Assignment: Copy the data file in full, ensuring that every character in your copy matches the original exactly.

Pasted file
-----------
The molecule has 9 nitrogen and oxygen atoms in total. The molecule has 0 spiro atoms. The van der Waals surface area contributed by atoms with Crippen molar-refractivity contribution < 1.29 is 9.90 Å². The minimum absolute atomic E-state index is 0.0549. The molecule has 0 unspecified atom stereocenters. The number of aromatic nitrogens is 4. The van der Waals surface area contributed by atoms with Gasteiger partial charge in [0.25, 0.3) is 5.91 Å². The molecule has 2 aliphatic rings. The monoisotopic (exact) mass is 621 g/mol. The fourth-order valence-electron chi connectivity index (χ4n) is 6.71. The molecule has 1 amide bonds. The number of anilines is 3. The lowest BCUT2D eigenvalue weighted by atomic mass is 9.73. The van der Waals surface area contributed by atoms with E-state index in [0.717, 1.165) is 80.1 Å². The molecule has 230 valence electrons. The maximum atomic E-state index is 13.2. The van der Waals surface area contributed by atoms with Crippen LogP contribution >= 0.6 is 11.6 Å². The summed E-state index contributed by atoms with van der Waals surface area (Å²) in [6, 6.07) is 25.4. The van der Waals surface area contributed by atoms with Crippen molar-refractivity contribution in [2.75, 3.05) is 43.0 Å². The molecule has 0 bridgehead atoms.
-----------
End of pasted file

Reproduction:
The molecule has 9 nitrogen and oxygen atoms in total. The molecule has 0 spiro atoms. The van der Waals surface area contributed by atoms with Crippen molar-refractivity contribution < 1.29 is 9.90 Å². The minimum absolute atomic E-state index is 0.0549. The molecule has 0 unspecified atom stereocenters. The number of aromatic nitrogens is 4. The van der Waals surface area contributed by atoms with Gasteiger partial charge in [0.25, 0.3) is 5.91 Å². The molecule has 2 aliphatic rings. The monoisotopic (exact) mass is 621 g/mol. The fourth-order valence-electron chi connectivity index (χ4n) is 6.71. The molecule has 1 amide bonds. The number of anilines is 3. The lowest BCUT2D eigenvalue weighted by atomic mass is 9.73. The van der Waals surface area contributed by atoms with E-state index in [0.717, 1.165) is 80.1 Å². The molecule has 230 valence electrons. The maximum atomic E-state index is 13.2. The van der Waals surface area contributed by atoms with Crippen LogP contribution >= 0.6 is 11.6 Å². The summed E-state index contributed by atoms with van der Waals surface area (Å²) in [6, 6.07) is 25.4. The van der Waals surface area contributed by atoms with Crippen molar-refractivity contribution in [2.75, 3.05) is 43.0 Å². The molecule has 0 bridgehead atoms.